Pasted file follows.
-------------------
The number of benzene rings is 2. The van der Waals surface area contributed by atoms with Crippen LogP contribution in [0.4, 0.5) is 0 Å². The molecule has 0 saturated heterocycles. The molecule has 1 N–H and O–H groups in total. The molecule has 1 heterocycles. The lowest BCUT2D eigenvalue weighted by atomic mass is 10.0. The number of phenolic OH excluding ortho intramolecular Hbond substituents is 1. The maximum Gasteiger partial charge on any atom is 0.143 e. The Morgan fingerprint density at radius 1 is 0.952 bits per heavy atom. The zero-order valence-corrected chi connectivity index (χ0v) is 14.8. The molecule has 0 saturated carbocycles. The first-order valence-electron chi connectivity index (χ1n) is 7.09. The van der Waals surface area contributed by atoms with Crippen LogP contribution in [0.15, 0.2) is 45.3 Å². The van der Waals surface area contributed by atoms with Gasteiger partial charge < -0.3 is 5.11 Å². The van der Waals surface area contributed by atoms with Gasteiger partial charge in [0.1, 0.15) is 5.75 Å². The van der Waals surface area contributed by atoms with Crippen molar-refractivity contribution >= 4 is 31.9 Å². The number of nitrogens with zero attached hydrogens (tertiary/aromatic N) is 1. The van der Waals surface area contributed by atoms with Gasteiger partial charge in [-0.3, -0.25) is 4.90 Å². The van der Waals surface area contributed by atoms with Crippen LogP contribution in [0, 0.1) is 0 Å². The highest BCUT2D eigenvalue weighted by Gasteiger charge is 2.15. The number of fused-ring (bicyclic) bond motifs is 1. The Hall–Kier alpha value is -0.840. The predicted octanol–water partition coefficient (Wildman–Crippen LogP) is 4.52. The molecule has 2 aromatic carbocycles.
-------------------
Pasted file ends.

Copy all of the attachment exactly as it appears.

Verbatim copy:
The number of benzene rings is 2. The van der Waals surface area contributed by atoms with Crippen LogP contribution in [0.4, 0.5) is 0 Å². The molecule has 0 saturated heterocycles. The molecule has 1 N–H and O–H groups in total. The molecule has 1 heterocycles. The lowest BCUT2D eigenvalue weighted by atomic mass is 10.0. The number of phenolic OH excluding ortho intramolecular Hbond substituents is 1. The maximum Gasteiger partial charge on any atom is 0.143 e. The Morgan fingerprint density at radius 1 is 0.952 bits per heavy atom. The zero-order valence-corrected chi connectivity index (χ0v) is 14.8. The molecule has 0 saturated carbocycles. The first-order valence-electron chi connectivity index (χ1n) is 7.09. The van der Waals surface area contributed by atoms with Crippen LogP contribution in [0.15, 0.2) is 45.3 Å². The van der Waals surface area contributed by atoms with Gasteiger partial charge < -0.3 is 5.11 Å². The van der Waals surface area contributed by atoms with Gasteiger partial charge in [0.1, 0.15) is 5.75 Å². The van der Waals surface area contributed by atoms with Crippen molar-refractivity contribution >= 4 is 31.9 Å². The number of nitrogens with zero attached hydrogens (tertiary/aromatic N) is 1. The van der Waals surface area contributed by atoms with Gasteiger partial charge in [-0.3, -0.25) is 4.90 Å². The van der Waals surface area contributed by atoms with Crippen LogP contribution in [0, 0.1) is 0 Å². The highest BCUT2D eigenvalue weighted by Gasteiger charge is 2.15. The number of fused-ring (bicyclic) bond motifs is 1. The Hall–Kier alpha value is -0.840. The predicted octanol–water partition coefficient (Wildman–Crippen LogP) is 4.52. The molecule has 2 aromatic carbocycles.